As the program builds capacity, Porter and WWU intend to expand Sustainability Pathways from a 10-week program to an 8-month residency from April to November, to follow the full growing season of partner farms as well as to engage further with the Methow Valley School District when students are on campus.
Porter said the program also received grant funding to invite Career and Technical Education (CTE) programs in “school districts across Okanogan County to participate in a community of practice to integrate sustainability into any CTE programs, such as construction trades, natural resources, agriculture, or business/entrepreneurship.”
It will be no surprise to learn that housing is a limiting factor for Sustainability Pathways. “We are approaching that with creative solutions,” Porter said, noting that WWU alumni and other community members are providing homestays for some students while seven others are living in The Farm House Inn in Winthrop. Owner Sue Otonicar “helped us tremendously,” Porter said. “She took The Farm House Inn off the nightly rental market temporarily to house these interns.”
Still, three potential partner organizations were not paired with Sustainability Pathways fellows this year because housing could not be secured, Porter said.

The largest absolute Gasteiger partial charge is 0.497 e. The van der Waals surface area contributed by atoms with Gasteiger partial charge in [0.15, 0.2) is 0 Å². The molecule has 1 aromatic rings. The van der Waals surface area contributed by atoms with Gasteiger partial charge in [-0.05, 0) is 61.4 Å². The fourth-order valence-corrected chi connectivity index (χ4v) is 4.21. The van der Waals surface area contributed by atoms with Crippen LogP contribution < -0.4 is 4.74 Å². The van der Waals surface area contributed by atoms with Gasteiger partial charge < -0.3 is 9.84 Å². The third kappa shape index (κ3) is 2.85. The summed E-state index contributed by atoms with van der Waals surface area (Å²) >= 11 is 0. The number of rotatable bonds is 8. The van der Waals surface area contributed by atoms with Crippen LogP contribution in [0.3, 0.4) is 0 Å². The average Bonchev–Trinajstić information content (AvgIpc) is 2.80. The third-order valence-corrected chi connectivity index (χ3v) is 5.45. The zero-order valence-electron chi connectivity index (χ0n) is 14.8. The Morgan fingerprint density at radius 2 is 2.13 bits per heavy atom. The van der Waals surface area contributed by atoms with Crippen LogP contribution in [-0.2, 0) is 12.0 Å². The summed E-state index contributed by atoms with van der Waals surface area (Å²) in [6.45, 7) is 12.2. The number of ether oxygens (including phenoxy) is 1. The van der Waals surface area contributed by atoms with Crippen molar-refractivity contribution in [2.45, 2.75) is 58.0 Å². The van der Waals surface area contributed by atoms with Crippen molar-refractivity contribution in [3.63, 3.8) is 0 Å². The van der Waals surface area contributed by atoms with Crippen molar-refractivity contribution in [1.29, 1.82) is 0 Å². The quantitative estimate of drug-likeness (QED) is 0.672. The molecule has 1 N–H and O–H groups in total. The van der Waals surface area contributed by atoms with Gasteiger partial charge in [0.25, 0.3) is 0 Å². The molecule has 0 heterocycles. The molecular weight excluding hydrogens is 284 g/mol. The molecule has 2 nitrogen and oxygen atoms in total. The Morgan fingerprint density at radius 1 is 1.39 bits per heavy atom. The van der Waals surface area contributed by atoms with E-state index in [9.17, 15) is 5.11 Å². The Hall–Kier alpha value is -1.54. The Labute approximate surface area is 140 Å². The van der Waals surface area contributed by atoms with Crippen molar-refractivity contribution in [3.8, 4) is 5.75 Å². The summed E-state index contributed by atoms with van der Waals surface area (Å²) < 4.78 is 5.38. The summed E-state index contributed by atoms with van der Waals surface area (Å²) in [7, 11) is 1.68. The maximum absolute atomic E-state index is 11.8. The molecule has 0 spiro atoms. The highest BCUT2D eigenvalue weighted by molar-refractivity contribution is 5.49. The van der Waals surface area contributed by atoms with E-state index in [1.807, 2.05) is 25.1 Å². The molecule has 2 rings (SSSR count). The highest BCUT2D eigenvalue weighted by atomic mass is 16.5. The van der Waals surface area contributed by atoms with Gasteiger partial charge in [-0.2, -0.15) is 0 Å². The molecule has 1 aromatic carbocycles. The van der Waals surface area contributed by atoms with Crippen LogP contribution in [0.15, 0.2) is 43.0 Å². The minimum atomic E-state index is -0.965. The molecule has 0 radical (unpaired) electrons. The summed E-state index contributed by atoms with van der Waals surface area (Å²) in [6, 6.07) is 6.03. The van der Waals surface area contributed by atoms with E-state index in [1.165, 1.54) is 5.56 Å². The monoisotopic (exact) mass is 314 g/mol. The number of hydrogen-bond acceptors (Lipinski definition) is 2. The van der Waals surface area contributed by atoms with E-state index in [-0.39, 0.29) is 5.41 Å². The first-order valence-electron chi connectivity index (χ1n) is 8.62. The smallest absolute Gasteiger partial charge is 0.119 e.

Porter said that Sustainability Pathways does not intend to compound the Methow Valley’s housing crisis by occupying seasonal rentals, but instead hopes to utilize ADUs and other unique spaces that wouldn’t otherwise be rented out.
In the future, two tiny homes on trailer will house two students each — the result of a grant Sustainability Pathways was awarded from the Sustainability, Equity and Justice Fund. Students, incidentally, developed that concept as a course project and then collaborated with Porter to write the grant — more real-world experience in advancing sustainability.
There’s a lot to be worried about regarding the overall health and sustainability, not just of the planet but of the physical and social structures that allow its inhabitants to thrive. But Porter said that he finds it “energizing” to talk to the partner organizations about potential projects.
“Approaching sustainability challenges creates huge opportunities,” he said. “Our partner organizations recognize that.”
Porter said that he recently spoke with Methow Recycles Executive Director Sarah Jo Lightner, who told him “how exciting it is to be alive right now,” with innovation and creativity providing pathways to change. Instead of bemoaning their lot — inheriting all the problems previous generations have created for them — young people get to participate in so many solutions. “That really resonates with these students,” Porter said.
For more information about Sustainability Pathways, visit sustain.wwu.edu/pathways.